Grant Weaver, '10
Business student emphasizes sustainability argument
October 19, 2009
Grant Weaver, '10, thinks business is beautiful. However, he's not willing to accept the business world as it is. He recognizes that businesses run the world, but at the same time threaten the world's population by creating an unhealthy environment.
While growing up in Lititz, Pa., Weaver's grandparents hassled him to recycle, but he never understood what the big deal was until he traveled to Ecuador during college. There, in the Amazon Rainforest, he saw the rich potential of biodiversity — and the effects of environmental degradation.
This crash course in social justice and the environment was the first time these issues materialized for Weaver, an accounting major at Richmond. Hiking in the rainforest with a medicine man, playing soccer with indigenous Ecuadorians, and witnessing oil companies destroying the land brought it all together for him. "I began to realize why these issues were so important," he said.
Following this environmental awakening, Weaver spent the fall of his junior year studying abroad in New Zealand. Surrounded by awe-inspiring natural landscapes, he reflected on what he could realistically do to protect natural resources.
Weaver decided to buy locally, plant a garden, reduce his water usage and try to live in a city where he wouldn't need a car. He learned a lot from New Zealanders, who don't worry about having the latest gadgets and who shop at local stores, since everything has to be shipped into the island nation.
"In New Zealand, people take care of the things they have and appreciate what they have," said Weaver. "They are content with less than Americans are, and don't have the mindset of ‘we can just get a new one.'"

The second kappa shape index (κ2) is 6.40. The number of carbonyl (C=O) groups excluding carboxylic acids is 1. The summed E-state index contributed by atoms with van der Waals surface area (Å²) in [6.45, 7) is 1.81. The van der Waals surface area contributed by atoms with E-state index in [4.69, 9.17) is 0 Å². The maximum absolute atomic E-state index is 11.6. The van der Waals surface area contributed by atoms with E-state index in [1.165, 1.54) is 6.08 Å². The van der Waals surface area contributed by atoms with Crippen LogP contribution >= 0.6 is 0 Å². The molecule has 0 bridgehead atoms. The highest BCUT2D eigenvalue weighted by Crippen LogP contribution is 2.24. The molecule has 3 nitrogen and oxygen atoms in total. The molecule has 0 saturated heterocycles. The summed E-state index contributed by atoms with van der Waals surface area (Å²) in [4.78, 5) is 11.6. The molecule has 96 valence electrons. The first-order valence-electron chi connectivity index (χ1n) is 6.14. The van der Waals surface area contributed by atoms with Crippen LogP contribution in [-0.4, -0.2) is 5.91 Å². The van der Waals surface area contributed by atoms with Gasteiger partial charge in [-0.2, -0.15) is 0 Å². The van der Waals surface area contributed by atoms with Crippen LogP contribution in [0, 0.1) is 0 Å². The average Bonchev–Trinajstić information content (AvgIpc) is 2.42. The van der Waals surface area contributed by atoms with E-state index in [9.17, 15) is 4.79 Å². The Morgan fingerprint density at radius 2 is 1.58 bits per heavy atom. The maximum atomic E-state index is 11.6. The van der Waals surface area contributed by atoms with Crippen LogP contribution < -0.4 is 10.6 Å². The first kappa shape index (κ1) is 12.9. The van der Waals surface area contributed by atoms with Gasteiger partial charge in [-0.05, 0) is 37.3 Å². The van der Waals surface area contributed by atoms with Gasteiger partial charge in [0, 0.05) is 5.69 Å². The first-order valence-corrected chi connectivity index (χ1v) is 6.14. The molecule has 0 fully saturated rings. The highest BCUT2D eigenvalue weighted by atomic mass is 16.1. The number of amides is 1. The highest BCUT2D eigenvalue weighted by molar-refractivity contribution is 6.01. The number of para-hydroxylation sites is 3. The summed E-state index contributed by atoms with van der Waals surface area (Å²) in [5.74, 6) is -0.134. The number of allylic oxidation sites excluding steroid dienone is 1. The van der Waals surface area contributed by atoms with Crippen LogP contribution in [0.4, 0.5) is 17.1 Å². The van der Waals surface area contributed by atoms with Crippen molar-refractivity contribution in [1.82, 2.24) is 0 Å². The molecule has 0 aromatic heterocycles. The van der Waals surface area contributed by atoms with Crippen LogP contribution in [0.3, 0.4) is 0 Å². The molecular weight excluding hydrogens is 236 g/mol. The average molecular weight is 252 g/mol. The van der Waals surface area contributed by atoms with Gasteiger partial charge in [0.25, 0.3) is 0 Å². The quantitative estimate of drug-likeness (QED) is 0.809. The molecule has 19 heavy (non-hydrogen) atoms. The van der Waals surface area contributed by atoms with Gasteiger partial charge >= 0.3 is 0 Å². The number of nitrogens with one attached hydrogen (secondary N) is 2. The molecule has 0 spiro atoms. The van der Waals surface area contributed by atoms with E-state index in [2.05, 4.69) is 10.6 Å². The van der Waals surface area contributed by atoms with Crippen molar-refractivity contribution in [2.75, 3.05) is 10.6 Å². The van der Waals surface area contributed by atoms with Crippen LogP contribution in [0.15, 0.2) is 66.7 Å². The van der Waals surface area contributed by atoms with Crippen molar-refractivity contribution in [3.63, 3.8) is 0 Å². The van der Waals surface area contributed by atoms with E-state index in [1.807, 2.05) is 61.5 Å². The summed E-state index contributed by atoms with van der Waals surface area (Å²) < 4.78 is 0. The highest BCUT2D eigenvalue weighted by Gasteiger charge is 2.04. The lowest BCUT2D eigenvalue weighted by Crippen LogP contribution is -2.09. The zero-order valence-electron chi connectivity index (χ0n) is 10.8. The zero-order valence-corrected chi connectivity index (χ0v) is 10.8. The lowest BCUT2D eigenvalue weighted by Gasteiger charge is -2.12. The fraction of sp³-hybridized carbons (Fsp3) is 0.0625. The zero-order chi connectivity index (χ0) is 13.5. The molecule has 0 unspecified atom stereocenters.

Back at Richmond, Weaver took an introductory environmental studies course, decided to minor in the subject, and quickly grew into his passion for sustainability — an area that pairs well with his approach to business.
"Businesses are not run sustainably," he said, "They are too focused on short-term gain, but as a result they acquire long term loss." He added, "Businesses that are well run fascinate me, but not many are."
Weaver studied for and passed the Leadership in Energy and Environmental Design (LEED) accreditation exam, earning the LEED AP title — a designation usually reserved for building professionals like green architects and engineers, or graduate students in those fields.
So what can a business major like Weaver do with LEED accreditation?
Trey McDonald, LEED AP and the University's sustainability coordinator, pointed out that connecting a business background with LEED accreditation leads to understanding the financial aspects of incorporating sustainable business practices.
"More and more businesses are instituting sustainable building practices to reduce their own operating costs," said McDonald. "A LEED AP can provide in-house expertise to help decision makers access reliable information and more accurately weigh the benefits and costs of green building."
Heading into his senior year, Weaver hasn't settled on one career — his interests range from being partner in an accounting firm to working for an electric car company or building green homes and apartments. Whatever he pursues, he can leverage his knowledge on sustainable business.
"I always want to be able to bring innovative ideas to an organization," he said, adding that what leads to sustainability in business is asking, "What's the smartest way of doing it?"